There is no such thing as a perfect transition from resident to registrar. It is one of the scariest big jumps on the escalator (or treadmill) of medical career progression; a sudden leap in responsibility in which some thrive, and some flounder. Here are my 6 top tips to make it easier.
- Be honest and humble. Whilst amazing that you have been deemed competent enough to step up, just remember your limits. You alone know your capabilities, and whilst stepping out of comfort zones is excellent for your growth as a doctor, it can put patients and careers at risk, so make sure you are well supported. Your boss should know what your comfort level is, be willing to support you with telephone or face to face advice, and help you debrief any issues in the morning after a night shift. Trust your ‘spidey sense’, feel free to say ‘I don’t know’, and seek help early.
- Delegate. If you have been a diligent junior, this comes as a shock. It is not possible to do it all yourself. Relinquish some control and let little, non-dangerous mistakes be made. An intern getting a cannula in after a few attempts is much better for their confidence and future than you jumping in when they fail once. Giving an empathic second year doctor you trust the opportunity to break bad news to a patient with whom they have rapport, is far more valuable to them and may be better for the patient than you taking over. Fully clerking a simple right lower lobe pneumonia – badly – because you are short on time and the department is ramping, may take away the teaching opportunity for a resident who has never appreciated those clinical signs before. So delegate, let others learn, and take on a more supportive role.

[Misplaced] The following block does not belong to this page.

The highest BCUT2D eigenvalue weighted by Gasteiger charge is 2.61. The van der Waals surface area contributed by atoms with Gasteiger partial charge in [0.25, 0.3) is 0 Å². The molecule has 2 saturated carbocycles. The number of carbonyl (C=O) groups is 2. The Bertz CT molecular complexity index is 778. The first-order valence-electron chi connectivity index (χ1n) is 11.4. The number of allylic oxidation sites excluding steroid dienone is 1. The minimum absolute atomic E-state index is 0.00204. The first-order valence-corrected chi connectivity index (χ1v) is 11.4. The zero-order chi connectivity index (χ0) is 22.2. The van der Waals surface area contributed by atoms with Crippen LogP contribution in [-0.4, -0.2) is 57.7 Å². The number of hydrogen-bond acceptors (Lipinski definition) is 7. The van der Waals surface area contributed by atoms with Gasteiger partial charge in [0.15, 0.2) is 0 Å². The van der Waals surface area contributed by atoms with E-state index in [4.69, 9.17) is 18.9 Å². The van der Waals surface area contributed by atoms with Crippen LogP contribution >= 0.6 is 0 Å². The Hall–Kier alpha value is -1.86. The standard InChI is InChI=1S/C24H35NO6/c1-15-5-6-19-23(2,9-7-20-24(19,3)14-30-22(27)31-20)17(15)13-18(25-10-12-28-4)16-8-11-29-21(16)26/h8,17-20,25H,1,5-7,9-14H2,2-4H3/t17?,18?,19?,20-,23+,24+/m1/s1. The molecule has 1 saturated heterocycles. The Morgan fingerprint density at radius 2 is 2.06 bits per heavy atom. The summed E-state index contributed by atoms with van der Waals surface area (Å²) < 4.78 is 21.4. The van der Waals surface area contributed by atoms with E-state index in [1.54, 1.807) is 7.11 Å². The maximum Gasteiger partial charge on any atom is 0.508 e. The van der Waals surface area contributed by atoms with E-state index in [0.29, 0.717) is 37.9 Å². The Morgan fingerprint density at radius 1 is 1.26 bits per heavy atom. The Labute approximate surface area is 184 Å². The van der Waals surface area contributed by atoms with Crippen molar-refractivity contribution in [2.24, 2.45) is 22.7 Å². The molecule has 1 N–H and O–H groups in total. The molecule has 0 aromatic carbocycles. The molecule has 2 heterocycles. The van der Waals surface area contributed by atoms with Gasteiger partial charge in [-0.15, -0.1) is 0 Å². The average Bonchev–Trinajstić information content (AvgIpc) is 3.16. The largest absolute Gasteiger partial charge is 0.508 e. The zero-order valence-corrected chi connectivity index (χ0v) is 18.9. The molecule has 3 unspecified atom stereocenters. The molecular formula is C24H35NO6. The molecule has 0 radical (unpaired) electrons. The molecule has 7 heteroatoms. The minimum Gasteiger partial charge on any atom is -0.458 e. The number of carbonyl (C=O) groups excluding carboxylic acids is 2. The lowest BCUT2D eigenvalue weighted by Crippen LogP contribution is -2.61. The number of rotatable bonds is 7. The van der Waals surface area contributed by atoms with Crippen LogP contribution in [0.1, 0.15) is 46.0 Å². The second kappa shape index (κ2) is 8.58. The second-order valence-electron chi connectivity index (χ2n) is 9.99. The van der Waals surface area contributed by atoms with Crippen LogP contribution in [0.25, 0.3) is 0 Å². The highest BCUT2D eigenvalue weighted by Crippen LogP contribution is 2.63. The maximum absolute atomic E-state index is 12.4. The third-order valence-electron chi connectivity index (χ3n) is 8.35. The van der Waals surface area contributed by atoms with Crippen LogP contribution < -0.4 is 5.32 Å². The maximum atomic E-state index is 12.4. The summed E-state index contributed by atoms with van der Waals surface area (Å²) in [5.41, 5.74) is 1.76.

- Support your team. Suddenly you have residents, interns and students to supervise. Don’t let them have a bad moment and go to hide in the tea room all shift (it has happened to the best of us). Review their patients when able in order to build up trust (particularly whilst still learning to supervise), try to protect them from difficult referrals early on and don’t ask them to do a job you wouldn’t do yourself.
- Look after your nursing and allied health colleagues. If you are liked, your life will be easier. If you listen to the nurses and address their concerns, the patients will be safer. Bring in snacks for the night shift, be a shoulder to cry on, or even give simple safe medical support to shift workers who are on nights and can’t get in to their GP. (More often than not that advice is: go and see your GP.) Catch up regularly with your nursing team leader on shift as they are your saving grace, and will let you know if one of your team is struggling before you notice it yourself.
- Be ready for handover. Time keeping and prioritisation is a skill in emergency medicine. To a certain extent, we do get judged on how tidy the department is in the morning, no matter how much people deny it. Quite simply, stable patients waiting to be seen afresh come 8am, is preferable to many patients half baked, requiring repetition of work by the morning team. Give yourself enough time before handover to run through the list, make sure jobs are completed (using your delegation skills), and ensure you have thought about disposition plans for every patient. The huge benefit of doing this is that you will leave on time – essential for a career with high burn out.
- Finally, look after yourself. Sleep, eat, exercise and enjoy life outside of work. Have a mentor and talk through challenges with them. It is an exciting transition with exponential learning and increased job satisfaction. In the trickier times, just remember why you chose emergency medicine in the first place; that adrenaline rush in resus, the team camaraderie, and the warm glow of genuinely helping those who need it most.